Periodical Reviews -- By: Anonymous
BSac 119:474 (Apr 62) p. 170
Clark, Gordan H., “Barth’s Critique Of Modernism,” Christianity Today, January 5, 1962.
“The chief and summary accusation Barth made against liberal theology was that it substituted man for God.” With this concise statement, the professor of philosophy at Butler University begins a cogent analysis of the nature of liberalism and the nature of Barth’s attack on it which will do much to help the average pastor understand both. “The point therefore at which Barth most obviously conflicts with modernism is anthropology,” Clark continues. “Does man or does he not have the natural ability to find out God by searching?” Since the liberal believes that theology derives its structure and its norms from the general laws of society and the universe, he “first shows the general anthropological possibility of faith and then, second, its historico-psychological realization. As a result theology depends on borrowings from metaphysics, anthropology, ethics, and the philosophy of religion. Since by searching man can find God, a special revelation is unnecessary.” Such is the basic structure of liberalism according to Clark’s analysis.
Barth in his critique examined post-Reformation doctrinal history and pointed out that the emphasis had changed. “In its aversion from the scholastic nuda speculatio de Deo, post-reformation theology sided with Duns Scotus in regarding theology as a practical science and not as a theoretical science as Thomas had maintained. The object of theology was no longer the nature and will of God, but rather man in so far as he is led toward eternal lessedness.”
“In this way Barth has shown that modernism is man-centered. Man’s knowledge of God, which upon examination turns out to be knowledge of himself, arises out of the ordinary resources of human nature. Barth’s thought, on the contrary, is God-centered, and the following material will explain his quite different epistemology. How can man come to know God? Barth’s answer is no analysis of the universe, history, or the human spirit. Barth’s answer is revelation.” Clark endorses Barth’s critique in the following words. “Barth’s argument is penetrating and the problem is profound. How can a man measure the limits of possibility? How can man predict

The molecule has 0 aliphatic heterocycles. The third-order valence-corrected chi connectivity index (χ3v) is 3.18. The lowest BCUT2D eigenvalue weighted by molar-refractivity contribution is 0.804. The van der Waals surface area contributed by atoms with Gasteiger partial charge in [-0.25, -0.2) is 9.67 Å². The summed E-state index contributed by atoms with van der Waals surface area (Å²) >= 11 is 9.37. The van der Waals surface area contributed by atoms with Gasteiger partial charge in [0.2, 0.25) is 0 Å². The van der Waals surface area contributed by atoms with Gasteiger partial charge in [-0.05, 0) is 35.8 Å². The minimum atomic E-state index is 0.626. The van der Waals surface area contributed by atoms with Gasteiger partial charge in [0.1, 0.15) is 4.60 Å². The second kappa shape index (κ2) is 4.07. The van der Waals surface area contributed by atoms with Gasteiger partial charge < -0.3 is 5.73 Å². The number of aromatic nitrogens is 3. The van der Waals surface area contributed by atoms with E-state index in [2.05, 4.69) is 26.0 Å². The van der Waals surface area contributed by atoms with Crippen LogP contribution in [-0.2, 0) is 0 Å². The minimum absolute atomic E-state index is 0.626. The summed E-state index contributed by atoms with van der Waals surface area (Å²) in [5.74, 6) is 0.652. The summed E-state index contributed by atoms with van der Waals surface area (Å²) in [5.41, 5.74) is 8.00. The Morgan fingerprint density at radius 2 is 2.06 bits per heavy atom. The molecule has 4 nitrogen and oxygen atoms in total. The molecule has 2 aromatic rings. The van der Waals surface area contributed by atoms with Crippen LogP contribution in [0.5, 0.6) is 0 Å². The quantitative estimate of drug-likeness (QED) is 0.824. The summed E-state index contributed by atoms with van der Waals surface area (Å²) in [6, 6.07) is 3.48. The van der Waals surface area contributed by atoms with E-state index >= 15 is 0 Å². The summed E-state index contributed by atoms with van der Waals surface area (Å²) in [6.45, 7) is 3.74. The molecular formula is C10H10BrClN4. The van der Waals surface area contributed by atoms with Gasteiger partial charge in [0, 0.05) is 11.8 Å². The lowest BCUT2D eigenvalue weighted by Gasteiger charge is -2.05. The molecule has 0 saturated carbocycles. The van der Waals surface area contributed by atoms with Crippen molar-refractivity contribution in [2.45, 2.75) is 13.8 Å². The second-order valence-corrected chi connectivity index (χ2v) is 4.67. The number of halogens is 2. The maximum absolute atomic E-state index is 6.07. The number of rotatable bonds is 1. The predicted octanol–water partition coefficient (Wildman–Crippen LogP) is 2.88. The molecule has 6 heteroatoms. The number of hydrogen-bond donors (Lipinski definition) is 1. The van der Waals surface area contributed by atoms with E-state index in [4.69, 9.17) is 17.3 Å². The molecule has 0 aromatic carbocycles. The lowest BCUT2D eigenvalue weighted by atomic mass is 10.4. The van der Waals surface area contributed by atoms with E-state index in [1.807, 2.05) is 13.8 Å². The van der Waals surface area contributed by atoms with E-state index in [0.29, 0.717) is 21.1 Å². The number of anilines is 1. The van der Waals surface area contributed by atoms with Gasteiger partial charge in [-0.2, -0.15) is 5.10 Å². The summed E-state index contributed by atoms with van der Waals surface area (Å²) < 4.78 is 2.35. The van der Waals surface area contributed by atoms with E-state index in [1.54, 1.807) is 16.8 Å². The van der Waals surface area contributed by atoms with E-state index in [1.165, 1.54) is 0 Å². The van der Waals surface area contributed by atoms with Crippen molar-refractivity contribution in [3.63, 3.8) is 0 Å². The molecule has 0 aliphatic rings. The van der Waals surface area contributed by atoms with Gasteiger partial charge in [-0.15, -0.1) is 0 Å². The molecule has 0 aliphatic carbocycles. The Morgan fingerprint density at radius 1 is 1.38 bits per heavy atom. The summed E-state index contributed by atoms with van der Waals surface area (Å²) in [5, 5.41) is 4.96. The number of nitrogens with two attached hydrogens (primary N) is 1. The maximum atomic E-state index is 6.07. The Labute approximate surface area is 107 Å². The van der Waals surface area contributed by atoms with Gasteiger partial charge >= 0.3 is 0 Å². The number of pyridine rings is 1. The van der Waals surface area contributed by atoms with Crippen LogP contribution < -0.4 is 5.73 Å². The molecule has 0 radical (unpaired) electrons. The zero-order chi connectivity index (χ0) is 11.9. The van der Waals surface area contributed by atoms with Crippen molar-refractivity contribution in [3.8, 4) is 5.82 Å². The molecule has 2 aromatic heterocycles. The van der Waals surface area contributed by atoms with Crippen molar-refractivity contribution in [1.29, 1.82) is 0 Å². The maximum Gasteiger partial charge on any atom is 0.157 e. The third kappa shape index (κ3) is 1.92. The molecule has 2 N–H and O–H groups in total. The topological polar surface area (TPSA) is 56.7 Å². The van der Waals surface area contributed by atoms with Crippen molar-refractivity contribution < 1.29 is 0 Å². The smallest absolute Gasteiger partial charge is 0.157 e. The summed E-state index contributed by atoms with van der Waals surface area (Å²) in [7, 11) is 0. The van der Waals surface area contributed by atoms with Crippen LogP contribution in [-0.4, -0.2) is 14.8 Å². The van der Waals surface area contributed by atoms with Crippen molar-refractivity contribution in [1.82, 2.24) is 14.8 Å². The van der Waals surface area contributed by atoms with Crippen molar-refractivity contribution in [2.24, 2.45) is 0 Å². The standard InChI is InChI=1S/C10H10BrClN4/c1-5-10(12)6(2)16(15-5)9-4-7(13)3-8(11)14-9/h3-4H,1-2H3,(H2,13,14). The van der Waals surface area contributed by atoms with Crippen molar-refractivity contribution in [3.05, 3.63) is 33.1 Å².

BSac 119:474 (Apr 62) p. 171
what God will do? Are we to limit God’s possibilities by our studies in science or ethics? Such was the modernistic view. Barth writes, The same judge who is satisfied with God today may no longer be so tomorrow. It is presumption to claim the right to say Yes or No to God merely because we are satisfied or dissatisfied, merely because an identified revelation conforms to an arbitrary concept derived fro...
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